"And these results led us to some very strong clues about how the threads are actually made, and figuring that out is the ultimate goal."


'/>"/>

Contact: Douglas Fudge
dfudge@uoguelph.ca
519-824-4120 x56418
University of Guelph
Source:Eurekalert  

Related biology news :

1. University of Guelph study assesses environmental impact of Ontario corn production
2. Study by UC Santa Barbara researchers suggests that bacteria communicate by touch
3. UC Santa Barbara researchers discover genetic link between visual pathways of hydras and humans
4. Researchers attempt to solve problems of antibiotic resistance and bee deaths in one
5. UNH researchers find African farmers need better climate change data to improve farming practices
6. Ottawa researchers to lead world-first clinical trial of stem cell therapy for septic shock
7. Researchers uncover molecular pathway through which common yeast becomes fungal pathogen
8. Researchers print live cells with a standard inkjet printer
9. Columbia Engineering and Penn researchers increase speed of single-molecule measurements
10. Researchers reveal how a single gene mutation leads to uncontrolled obesity
11. Researchers discover novel therapy for Crohns disease
Post Your Comments:
*Name:
*Comment:
*Email:
Related Image:
Guelph researchers solve part of hagfish slime mystery
(Date:3/7/2017)... 2017   HireVue , the leading provider of ... the best talent, faster, today announced the additions of ... and Diana Kucer as Chief Marketing Officer ... team poised to drive continued growth in the company,s ... of record bookings in 2017. "Companies worldwide ...
(Date:3/2/2017)... , March 2, 2017 Summary ... to better understand Merck KGaA and its partnering interests ... https://www.reportbuyer.com/product/3605601/ Description The Partnering Deals and ... the partnering activity of one of the world,s leading ... are prepared upon purchase to ensure inclusion of the ...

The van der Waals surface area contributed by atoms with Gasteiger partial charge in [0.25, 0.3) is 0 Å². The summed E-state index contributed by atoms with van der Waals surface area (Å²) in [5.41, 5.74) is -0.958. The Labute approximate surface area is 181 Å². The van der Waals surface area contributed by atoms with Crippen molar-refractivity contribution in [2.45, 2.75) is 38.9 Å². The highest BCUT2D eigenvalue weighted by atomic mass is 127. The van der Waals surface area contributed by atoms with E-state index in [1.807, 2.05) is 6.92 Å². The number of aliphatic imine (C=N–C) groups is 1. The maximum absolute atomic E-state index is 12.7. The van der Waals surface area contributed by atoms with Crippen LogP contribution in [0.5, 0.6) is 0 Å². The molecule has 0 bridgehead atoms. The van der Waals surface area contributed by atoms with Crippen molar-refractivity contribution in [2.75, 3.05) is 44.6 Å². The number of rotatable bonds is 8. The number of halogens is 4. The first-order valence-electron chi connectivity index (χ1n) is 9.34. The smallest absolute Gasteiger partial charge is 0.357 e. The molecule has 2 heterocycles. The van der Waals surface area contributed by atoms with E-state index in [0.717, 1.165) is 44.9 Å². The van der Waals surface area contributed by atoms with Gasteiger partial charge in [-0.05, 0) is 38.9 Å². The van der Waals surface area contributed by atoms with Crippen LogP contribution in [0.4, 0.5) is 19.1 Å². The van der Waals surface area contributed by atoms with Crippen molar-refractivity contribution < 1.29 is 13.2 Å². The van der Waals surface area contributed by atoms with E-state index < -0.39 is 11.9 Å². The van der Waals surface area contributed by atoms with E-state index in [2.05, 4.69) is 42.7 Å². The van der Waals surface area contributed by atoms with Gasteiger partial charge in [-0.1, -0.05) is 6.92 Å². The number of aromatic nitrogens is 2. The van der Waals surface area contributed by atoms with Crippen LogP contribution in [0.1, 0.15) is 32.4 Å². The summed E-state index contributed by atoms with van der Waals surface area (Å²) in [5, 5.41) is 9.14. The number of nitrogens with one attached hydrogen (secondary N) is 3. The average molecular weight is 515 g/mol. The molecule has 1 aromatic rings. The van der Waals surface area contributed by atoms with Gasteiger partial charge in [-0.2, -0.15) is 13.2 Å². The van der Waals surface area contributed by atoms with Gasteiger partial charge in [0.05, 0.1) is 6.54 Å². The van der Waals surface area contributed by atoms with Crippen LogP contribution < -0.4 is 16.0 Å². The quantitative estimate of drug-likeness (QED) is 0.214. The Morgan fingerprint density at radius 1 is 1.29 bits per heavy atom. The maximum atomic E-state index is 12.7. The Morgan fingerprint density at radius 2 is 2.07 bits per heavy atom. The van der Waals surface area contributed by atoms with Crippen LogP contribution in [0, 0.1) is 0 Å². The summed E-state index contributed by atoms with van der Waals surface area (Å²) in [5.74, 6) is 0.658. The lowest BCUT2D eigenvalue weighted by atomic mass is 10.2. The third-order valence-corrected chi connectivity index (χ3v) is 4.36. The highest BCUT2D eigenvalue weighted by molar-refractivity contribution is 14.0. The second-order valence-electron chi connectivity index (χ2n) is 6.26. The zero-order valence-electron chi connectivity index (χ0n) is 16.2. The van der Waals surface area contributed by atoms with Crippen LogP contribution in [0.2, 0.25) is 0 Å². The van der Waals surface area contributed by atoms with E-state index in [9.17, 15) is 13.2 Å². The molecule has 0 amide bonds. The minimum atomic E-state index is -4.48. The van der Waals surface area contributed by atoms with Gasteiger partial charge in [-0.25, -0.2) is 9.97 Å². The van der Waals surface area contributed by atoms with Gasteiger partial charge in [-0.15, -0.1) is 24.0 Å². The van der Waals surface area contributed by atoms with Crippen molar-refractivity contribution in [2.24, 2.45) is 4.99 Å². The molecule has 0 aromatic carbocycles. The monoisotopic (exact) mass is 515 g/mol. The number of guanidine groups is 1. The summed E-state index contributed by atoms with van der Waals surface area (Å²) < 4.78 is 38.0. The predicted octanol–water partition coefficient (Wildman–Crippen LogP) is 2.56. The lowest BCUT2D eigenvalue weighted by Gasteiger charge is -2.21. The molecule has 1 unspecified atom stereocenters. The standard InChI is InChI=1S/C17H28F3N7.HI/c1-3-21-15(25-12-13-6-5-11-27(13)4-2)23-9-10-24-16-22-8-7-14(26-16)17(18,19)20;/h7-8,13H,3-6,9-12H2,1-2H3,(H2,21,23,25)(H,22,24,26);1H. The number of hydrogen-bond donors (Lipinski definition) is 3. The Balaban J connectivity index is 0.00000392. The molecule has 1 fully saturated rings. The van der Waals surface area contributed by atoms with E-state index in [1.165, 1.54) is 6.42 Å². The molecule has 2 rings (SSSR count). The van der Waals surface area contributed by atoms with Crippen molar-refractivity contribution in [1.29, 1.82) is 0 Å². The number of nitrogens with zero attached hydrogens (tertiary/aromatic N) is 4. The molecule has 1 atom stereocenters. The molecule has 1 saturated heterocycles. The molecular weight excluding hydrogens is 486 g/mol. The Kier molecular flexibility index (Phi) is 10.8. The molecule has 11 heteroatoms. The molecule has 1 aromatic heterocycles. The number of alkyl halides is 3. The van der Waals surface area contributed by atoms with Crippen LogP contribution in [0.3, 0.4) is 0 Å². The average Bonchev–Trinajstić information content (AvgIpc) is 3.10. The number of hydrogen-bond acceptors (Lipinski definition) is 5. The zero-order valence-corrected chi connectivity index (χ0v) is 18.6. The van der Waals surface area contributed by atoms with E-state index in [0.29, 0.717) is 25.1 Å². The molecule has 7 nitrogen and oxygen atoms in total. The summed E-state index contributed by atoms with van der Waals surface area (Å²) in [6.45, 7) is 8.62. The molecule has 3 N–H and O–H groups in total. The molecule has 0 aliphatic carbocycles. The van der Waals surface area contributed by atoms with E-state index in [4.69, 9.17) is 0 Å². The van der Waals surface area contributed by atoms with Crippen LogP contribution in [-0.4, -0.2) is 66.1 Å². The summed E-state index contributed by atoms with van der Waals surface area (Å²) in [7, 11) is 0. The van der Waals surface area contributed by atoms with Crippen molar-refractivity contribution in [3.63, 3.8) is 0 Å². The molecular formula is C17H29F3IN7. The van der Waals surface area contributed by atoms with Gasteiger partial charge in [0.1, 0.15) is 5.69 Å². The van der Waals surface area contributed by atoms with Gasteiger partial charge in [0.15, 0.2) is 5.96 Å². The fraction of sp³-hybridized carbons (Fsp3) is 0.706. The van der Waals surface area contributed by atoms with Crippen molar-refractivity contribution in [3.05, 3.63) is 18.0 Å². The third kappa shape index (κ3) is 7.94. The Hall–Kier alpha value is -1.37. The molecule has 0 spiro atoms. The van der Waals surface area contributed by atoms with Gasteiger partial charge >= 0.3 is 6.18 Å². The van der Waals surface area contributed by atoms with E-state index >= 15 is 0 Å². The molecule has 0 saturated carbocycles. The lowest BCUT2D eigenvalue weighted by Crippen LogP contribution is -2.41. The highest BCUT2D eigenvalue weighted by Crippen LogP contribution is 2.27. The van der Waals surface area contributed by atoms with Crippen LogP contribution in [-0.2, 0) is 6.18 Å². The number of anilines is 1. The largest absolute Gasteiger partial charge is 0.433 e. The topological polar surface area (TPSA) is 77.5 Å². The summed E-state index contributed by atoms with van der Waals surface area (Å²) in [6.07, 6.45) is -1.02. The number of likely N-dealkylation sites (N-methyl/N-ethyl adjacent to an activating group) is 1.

(Date:3/1/2017)... -- Aware, Inc. (NASDAQ: AWRE), a leading supplier of biometrics ... has resigned, effective March 3, 2017, as co-Chief ... Treasurer of Aware citing a desire to retire.  Mr. ... the Board of Directors of Aware. ... co-President, General Counsel has been named Chief Executive Officer, ...
Breaking Biology News(10 mins):
(Date:3/24/2017)... Research and Markets has announced the addition ... Strategic Business Report" report to their offering. ... This report analyzes the Global ... Annual estimates and forecasts are provided for the period 2014 through ... research. The report profiles 25 companies including many ...
(Date:3/23/2017)... ... March 23, 2017 , ... AxioMed president, Jake ... and elastic characteristics when deformed, which is identical to how the human discs ... compressive forces and return to its natural state along a hysteresis curve, exactly ...
(Date:3/23/2017)... Colo. , March 23, 2017  GlobeImmune, Inc. ... agreement for the sale of 12,835,490 shares of its ... NantWorks  ecosystem of companies. In connection with the sale of ... $100,000 in cash and issue to GlobeImmune 200,000 shares, ... stock. "We are pleased to enter ...
(Date:3/23/2017)... York , March 23, 2017 According ... plasma products and derivatives market is fragmented due to the presence of ... such as Proliant, Thermo Fisher , and Sigma-Aldrich, compete with ... these three companies, collectively, held more than 76% of this market ... As ...
Breaking Biology Technology: